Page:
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North Korea: the land of Kim Jong Un, nuclear weapons, military parades, and endless lists of bizzare facts.
But have you ever considered what do people do everyday? In other words, what are people’s jobs in North Korea?
We’ve put together a list of what seems like the only 10 viable jobs in North Korea. Keep reading to find out more what does it take to get a job in the communist utopia.
If you join the army, you’ll have one of the most highly regarded jobs in North Korea. It’s estimated the government spends around 30% of the country’s budget on military despite its ongoing difficulties to fund healthcare or rural development.
You’ll have a chance to become part of the largest military in the world, with 7.7 million servicemen and servicewomen. There are 47.8 active duty military members for every 1000 citizens, which is ten times higher than the US.
Beware, you’ll have to undergo a demanding training, which is mandatory for all men and women in North Korea. Every man has to serve a ten-year term when he turns 18 years old.
These are some of the military jobs in North Korea:
- Cyber Warfare specialist. Your job would include hacking South Korean banks, governmental organizations as well as the president’s office.
- Member of the submarine fleet, serving on one of the 75 submarines (the US has only 70 submarines).
- Missile launch officer. Be ready to deal with Kim Jong Un’s temper tantrums.
- Special forces. You would take part in activities such as digging tunnels to South Korea.
2. Traffic security officers
One of the most coveted jobs in North Korea involves working as a human traffic light in the streets of Pyongyang.
If you want to become one of Pyongyang’s 300 “traffic ladies”, officially known as traffic security officers, you’ll have to meet the following requirements:
- Under 26 years old,
- Attractive looks,
- Undergo demanding training where you’ll master elegant moves and improve your endurance.
You’ll work in a blue uniform which consists of a knee-length pencil skirt, blue fitted military-style jacket with a belt, white socks in heels, a distinct high-peaked hat, and white gloves. In winter, your uniform will be embellished by fur complements and a thick hat.
- Direct traffic with the use of orange halters and a whistle,
- Act in place of traffic lights,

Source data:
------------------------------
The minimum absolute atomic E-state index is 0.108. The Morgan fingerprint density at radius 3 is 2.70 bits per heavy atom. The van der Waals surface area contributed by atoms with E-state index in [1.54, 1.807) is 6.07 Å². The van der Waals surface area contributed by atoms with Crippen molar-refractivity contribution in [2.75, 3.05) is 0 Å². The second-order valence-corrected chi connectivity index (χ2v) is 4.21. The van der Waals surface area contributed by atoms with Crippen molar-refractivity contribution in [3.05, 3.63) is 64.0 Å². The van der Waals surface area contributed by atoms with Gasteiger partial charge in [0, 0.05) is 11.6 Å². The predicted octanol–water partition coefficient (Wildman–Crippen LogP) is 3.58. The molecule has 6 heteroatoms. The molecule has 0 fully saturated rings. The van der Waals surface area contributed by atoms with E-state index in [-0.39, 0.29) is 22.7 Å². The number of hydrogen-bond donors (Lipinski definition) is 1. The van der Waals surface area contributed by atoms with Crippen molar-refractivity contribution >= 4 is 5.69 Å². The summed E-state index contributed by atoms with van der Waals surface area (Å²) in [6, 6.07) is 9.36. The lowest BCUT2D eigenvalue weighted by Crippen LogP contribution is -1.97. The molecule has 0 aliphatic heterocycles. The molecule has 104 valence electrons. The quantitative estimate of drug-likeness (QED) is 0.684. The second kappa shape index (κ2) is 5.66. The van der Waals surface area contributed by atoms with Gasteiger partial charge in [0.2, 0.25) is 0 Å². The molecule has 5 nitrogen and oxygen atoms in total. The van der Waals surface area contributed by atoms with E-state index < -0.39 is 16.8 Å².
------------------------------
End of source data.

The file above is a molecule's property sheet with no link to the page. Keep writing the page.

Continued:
- Represent the nation’s capital,
- Pose for tourist photos,
- Collaborate with a team of 400 male colleagues stationed at roundabouts.
If you’re not a fan of busy city life, get a job in the rural parts of North Korea and enjoy the misery of staying outdoors all day.
The monthly income is $1-$2 a month. However, you’ll be able to enjoy the recently introduced benefit of keeping a share of your crops before handing over the majority of it to the state.
Your tasks will include:
- Feeding the hungry nation,
- Giving a substantial share of your crops to the state,
- Tending to cows, pigs, and goats,
- Working the land with oxen,
- Contributing to the production of cereal rations on which 16 out of 25 million people rely.
4. Music teacher
As a music teacher, you’ll never lack work in North Korea, especially when it comes to accordions.
During the 1990s, all teachers had to learn the accordion. Many say this requirement remains to this day.
Accordions are often called “the people’s instrument”. If you can’t quite imagine anyone being this crazy about accordions, check out this North Korean take on A-Ha’s Take On Me.
Keep in mind that as a music teacher you’d be required to make your students truly master their instrument. For a reference of the students’ abilities, here’s a video of North Korean children mastering the guitar. Creepy or cute?
5. Tour Guide
Being a tour guide is one of the jobs in North Korea that require most responsibility.
Over the past few years, tourism has been on the rise in North Korea. It’s estimated, that every year, around 6,000 Western tourists visit the secretive country.
Still, tourists aren’t allowed to explore the coutnry on their own. They’re forced to rely on a tour guide.
As a tour guide, you’d essentially be the keyholder. It’d be your responsibility to watch every move the foreign visitors make and show them the country in the best possible light.
You’d have the following responsibilities:
- Ensuring tourists don’t take any photos of the military or pictures reflecting poverty,
- Sticking to the designated routes,
- Making sure no tourists leave their hotel unescorted,
- Admire the dear leaders and all their accomplishments during the tours,
- Ensure that tourists bow to the statues and the bodies of former leaders Kim Il Sung ad Kim Jong Il.
If you’re looking for a job in the fashion industry, get ready to get busy.
Between 2016 and 2017, North Korea exported $166.82 million worth of men’s waterproof jackets alone.